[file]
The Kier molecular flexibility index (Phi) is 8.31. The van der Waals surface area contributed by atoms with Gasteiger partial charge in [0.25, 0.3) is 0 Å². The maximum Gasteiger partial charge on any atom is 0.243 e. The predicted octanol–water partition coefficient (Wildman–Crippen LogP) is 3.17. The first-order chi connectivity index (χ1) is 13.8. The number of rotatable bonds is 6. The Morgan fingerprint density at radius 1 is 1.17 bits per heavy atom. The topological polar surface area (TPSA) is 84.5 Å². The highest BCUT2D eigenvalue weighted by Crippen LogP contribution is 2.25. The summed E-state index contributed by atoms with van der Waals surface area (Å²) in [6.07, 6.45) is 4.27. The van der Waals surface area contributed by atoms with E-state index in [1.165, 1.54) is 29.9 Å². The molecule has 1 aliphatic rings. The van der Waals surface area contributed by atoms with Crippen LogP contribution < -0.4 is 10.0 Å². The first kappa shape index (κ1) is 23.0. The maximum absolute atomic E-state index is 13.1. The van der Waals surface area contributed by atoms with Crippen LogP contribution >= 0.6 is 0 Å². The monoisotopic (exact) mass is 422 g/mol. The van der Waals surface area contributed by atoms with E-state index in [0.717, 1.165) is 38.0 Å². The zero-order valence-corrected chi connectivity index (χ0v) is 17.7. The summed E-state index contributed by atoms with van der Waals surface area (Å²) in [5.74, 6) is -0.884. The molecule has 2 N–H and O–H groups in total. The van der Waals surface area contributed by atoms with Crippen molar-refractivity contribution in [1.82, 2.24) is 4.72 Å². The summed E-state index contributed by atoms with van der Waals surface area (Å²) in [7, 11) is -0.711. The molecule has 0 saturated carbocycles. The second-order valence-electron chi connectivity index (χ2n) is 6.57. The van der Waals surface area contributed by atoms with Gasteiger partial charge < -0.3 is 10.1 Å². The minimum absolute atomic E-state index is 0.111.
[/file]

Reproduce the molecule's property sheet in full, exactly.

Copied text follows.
The Kier molecular flexibility index (Phi) is 8.31. The van der Waals surface area contributed by atoms with Gasteiger partial charge in [0.25, 0.3) is 0 Å². The maximum Gasteiger partial charge on any atom is 0.243 e. The predicted octanol–water partition coefficient (Wildman–Crippen LogP) is 3.17. The first-order chi connectivity index (χ1) is 13.8. The number of rotatable bonds is 6. The Morgan fingerprint density at radius 1 is 1.17 bits per heavy atom. The topological polar surface area (TPSA) is 84.5 Å². The highest BCUT2D eigenvalue weighted by Crippen LogP contribution is 2.25. The summed E-state index contributed by atoms with van der Waals surface area (Å²) in [6.07, 6.45) is 4.27. The van der Waals surface area contributed by atoms with E-state index in [1.165, 1.54) is 29.9 Å². The molecule has 1 aliphatic rings. The van der Waals surface area contributed by atoms with Crippen LogP contribution < -0.4 is 10.0 Å². The first kappa shape index (κ1) is 23.0. The maximum absolute atomic E-state index is 13.1. The van der Waals surface area contributed by atoms with Crippen LogP contribution >= 0.6 is 0 Å². The monoisotopic (exact) mass is 422 g/mol. The van der Waals surface area contributed by atoms with E-state index in [0.717, 1.165) is 38.0 Å². The zero-order valence-corrected chi connectivity index (χ0v) is 17.7. The summed E-state index contributed by atoms with van der Waals surface area (Å²) in [5.74, 6) is -0.884. The molecule has 2 N–H and O–H groups in total. The van der Waals surface area contributed by atoms with Crippen molar-refractivity contribution in [1.82, 2.24) is 4.72 Å². The summed E-state index contributed by atoms with van der Waals surface area (Å²) in [7, 11) is -0.711. The molecule has 0 saturated carbocycles. The second-order valence-electron chi connectivity index (χ2n) is 6.57. The van der Waals surface area contributed by atoms with Gasteiger partial charge < -0.3 is 10.1 Å². The minimum absolute atomic E-state index is 0.111.